Before this law, Thai police could not detain offenders who were producing and sharing photos and videos of inappropriate interaction with children. Many offenders escaped justice and continued to sexually abuse children in Thailand. These offenders included Thai men and large numbers of foreign men who travelled across the globe for direct contact with children.

Efforts to keep children safe continue until this day. Thai legislators are currently reviewing a bill to extend protection from other forms of online harm to children. The new proposed bill criminalizes online grooming, sextortion, sexting, harassment, cyber-stalking and cyber-bullying. It also criminalizes accessing child sexual abuse material, like Western laws. So far, the draft bill has received positive support fromThai Senate and Cabinet and is under further review by our Ministry of Justice.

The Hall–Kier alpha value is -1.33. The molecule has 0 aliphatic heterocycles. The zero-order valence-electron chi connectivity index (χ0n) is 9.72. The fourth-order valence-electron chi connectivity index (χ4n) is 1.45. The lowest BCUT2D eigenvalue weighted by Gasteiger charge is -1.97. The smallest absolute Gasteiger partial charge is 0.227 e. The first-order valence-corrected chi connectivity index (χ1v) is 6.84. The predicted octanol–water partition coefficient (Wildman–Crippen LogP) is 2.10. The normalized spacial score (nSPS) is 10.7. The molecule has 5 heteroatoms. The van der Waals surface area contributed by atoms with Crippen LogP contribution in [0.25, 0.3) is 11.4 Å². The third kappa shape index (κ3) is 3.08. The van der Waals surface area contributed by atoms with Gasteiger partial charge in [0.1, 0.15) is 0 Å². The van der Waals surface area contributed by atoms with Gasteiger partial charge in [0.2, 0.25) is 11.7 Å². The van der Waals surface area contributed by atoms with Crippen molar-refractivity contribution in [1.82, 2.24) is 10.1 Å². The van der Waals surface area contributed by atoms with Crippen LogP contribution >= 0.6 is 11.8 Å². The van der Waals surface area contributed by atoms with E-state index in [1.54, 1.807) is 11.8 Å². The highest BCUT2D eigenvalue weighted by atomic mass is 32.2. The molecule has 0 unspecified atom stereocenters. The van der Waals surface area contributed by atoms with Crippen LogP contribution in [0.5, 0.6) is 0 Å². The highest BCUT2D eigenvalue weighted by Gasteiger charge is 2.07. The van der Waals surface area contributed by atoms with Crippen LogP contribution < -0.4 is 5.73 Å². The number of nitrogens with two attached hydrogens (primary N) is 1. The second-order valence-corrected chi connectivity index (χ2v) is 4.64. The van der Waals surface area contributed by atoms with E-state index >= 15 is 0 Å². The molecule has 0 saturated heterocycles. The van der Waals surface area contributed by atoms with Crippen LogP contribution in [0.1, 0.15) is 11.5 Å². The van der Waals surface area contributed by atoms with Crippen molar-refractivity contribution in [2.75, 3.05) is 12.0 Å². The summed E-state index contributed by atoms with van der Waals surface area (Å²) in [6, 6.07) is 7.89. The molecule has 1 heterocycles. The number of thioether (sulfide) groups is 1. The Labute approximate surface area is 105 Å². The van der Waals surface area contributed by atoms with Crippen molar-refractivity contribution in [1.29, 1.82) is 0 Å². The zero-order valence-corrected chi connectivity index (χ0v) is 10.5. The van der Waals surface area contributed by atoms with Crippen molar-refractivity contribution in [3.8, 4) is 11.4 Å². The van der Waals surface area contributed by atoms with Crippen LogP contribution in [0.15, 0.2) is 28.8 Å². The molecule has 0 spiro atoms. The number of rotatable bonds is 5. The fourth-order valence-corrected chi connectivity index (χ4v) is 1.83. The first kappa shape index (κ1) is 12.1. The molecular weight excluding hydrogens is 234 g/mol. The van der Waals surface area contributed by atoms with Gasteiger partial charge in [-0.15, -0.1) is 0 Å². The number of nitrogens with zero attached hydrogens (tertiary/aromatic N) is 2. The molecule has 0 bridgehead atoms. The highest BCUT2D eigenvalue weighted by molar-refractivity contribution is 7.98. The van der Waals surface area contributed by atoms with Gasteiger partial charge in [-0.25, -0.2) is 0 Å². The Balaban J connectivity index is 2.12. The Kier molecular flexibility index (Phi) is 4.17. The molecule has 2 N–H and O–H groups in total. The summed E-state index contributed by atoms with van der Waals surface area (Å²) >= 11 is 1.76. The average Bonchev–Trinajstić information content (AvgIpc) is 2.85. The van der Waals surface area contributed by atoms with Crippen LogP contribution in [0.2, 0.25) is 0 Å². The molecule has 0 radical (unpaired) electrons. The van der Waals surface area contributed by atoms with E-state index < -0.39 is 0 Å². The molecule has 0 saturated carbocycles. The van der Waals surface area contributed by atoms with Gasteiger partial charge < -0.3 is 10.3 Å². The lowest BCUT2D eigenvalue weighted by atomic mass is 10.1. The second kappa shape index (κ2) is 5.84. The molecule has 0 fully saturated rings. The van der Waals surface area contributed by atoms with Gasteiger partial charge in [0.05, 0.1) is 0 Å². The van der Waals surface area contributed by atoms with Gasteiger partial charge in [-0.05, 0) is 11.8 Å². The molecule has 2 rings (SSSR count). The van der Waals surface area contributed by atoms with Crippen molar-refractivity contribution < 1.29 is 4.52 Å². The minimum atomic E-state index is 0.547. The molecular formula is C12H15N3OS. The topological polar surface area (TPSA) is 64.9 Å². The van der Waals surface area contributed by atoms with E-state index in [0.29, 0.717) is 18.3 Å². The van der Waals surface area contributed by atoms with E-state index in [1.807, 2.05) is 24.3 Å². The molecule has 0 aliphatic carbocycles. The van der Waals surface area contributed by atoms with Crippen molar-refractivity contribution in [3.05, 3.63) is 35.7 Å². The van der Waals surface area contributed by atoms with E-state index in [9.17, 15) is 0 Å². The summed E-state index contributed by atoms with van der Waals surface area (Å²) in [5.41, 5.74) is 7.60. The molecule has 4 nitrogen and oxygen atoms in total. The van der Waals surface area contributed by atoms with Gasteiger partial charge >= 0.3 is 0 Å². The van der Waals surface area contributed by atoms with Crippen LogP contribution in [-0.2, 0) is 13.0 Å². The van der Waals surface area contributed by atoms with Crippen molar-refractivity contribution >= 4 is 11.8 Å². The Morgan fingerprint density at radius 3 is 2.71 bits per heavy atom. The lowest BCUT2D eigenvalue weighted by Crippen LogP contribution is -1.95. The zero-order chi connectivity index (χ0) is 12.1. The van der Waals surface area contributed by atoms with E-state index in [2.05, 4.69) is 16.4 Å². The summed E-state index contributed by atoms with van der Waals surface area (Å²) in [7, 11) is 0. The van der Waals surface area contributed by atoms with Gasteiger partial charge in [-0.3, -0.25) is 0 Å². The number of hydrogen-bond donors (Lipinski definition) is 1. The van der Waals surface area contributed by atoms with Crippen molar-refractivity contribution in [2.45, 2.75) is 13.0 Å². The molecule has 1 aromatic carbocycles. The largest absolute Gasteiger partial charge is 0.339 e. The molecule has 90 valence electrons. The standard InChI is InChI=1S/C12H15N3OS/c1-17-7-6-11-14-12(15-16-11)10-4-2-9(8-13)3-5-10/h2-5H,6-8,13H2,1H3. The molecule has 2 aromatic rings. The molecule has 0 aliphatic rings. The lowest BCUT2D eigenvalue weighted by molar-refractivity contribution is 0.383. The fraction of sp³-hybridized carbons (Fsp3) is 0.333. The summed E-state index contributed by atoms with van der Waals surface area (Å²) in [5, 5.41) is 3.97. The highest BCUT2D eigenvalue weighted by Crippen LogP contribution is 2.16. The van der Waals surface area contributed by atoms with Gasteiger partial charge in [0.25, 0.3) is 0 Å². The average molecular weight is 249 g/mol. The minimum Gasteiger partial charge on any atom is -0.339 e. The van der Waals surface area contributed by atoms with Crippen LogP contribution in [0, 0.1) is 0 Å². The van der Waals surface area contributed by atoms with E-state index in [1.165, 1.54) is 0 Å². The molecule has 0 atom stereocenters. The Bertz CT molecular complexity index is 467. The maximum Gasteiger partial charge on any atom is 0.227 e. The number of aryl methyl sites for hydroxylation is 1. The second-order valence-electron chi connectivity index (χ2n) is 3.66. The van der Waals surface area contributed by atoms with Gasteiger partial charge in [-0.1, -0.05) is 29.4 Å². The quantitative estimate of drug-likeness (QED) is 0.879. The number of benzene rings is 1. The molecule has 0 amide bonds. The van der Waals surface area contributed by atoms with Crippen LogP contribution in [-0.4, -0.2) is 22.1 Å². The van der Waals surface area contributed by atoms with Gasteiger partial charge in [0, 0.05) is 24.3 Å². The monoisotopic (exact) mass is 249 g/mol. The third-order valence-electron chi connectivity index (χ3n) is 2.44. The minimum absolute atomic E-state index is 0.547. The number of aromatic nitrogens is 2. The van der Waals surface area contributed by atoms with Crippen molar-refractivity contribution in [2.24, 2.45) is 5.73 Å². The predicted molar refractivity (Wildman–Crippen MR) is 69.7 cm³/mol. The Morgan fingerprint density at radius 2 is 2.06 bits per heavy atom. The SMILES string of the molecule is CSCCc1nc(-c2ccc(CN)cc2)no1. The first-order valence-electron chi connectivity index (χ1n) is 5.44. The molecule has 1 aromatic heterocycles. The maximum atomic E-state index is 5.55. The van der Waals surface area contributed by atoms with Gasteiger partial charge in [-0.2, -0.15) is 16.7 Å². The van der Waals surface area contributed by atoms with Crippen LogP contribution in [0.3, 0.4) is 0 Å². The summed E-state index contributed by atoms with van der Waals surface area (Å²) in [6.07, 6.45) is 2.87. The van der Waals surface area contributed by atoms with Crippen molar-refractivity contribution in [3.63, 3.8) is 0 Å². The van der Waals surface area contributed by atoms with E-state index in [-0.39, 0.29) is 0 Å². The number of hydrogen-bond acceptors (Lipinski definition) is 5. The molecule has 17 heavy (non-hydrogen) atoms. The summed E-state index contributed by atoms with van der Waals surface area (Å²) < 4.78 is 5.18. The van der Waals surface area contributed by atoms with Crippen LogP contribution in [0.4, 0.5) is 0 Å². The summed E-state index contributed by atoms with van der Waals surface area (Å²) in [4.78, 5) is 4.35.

As I mentioned, online abuse has no borders. Child safety is a global cause. We must all take part.

As industry leaders, decision-makers and influencers from over 60 countries, what are we doing to keep children safe online and offline?

The business development technologies we discussed during this summit – from social media, cryptocurrency, and metaverses – areexploited by child abusers.

They exploit social media to find child victims and to bond with other people who share harmful interests.